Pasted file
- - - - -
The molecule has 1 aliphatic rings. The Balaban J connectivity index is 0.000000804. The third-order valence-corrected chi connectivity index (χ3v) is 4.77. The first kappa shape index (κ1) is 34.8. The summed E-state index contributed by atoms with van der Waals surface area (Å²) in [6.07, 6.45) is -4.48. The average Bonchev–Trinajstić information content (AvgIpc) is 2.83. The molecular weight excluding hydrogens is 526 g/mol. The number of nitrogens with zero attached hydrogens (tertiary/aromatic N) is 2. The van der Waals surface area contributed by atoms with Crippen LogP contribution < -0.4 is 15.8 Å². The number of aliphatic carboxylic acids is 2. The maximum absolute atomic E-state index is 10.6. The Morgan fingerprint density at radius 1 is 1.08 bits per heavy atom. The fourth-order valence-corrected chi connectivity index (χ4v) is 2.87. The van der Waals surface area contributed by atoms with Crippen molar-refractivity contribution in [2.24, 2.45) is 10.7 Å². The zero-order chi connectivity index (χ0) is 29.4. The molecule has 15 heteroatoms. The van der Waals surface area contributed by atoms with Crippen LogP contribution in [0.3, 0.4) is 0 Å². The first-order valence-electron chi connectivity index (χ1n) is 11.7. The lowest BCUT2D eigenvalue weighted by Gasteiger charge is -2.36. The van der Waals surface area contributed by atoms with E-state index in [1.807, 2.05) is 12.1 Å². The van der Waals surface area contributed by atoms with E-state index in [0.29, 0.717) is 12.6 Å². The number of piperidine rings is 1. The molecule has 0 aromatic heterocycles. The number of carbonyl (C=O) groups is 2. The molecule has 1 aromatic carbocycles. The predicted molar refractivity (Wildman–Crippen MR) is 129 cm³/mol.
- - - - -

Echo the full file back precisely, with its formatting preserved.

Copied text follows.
The molecule has 1 aliphatic rings. The Balaban J connectivity index is 0.000000804. The third-order valence-corrected chi connectivity index (χ3v) is 4.77. The first kappa shape index (κ1) is 34.8. The summed E-state index contributed by atoms with van der Waals surface area (Å²) in [6.07, 6.45) is -4.48. The average Bonchev–Trinajstić information content (AvgIpc) is 2.83. The molecular weight excluding hydrogens is 526 g/mol. The number of nitrogens with zero attached hydrogens (tertiary/aromatic N) is 2. The van der Waals surface area contributed by atoms with Crippen LogP contribution < -0.4 is 15.8 Å². The number of aliphatic carboxylic acids is 2. The maximum absolute atomic E-state index is 10.6. The Morgan fingerprint density at radius 1 is 1.08 bits per heavy atom. The fourth-order valence-corrected chi connectivity index (χ4v) is 2.87. The van der Waals surface area contributed by atoms with Crippen molar-refractivity contribution in [2.24, 2.45) is 10.7 Å². The zero-order chi connectivity index (χ0) is 29.4. The molecule has 15 heteroatoms. The van der Waals surface area contributed by atoms with Crippen LogP contribution in [0.3, 0.4) is 0 Å². The first-order valence-electron chi connectivity index (χ1n) is 11.7. The lowest BCUT2D eigenvalue weighted by Gasteiger charge is -2.36. The van der Waals surface area contributed by atoms with E-state index in [1.807, 2.05) is 12.1 Å². The van der Waals surface area contributed by atoms with E-state index in [0.29, 0.717) is 12.6 Å². The number of piperidine rings is 1. The molecule has 0 aromatic heterocycles. The number of carbonyl (C=O) groups is 2. The molecule has 1 aromatic carbocycles. The predicted molar refractivity (Wildman–Crippen MR) is 129 cm³/mol.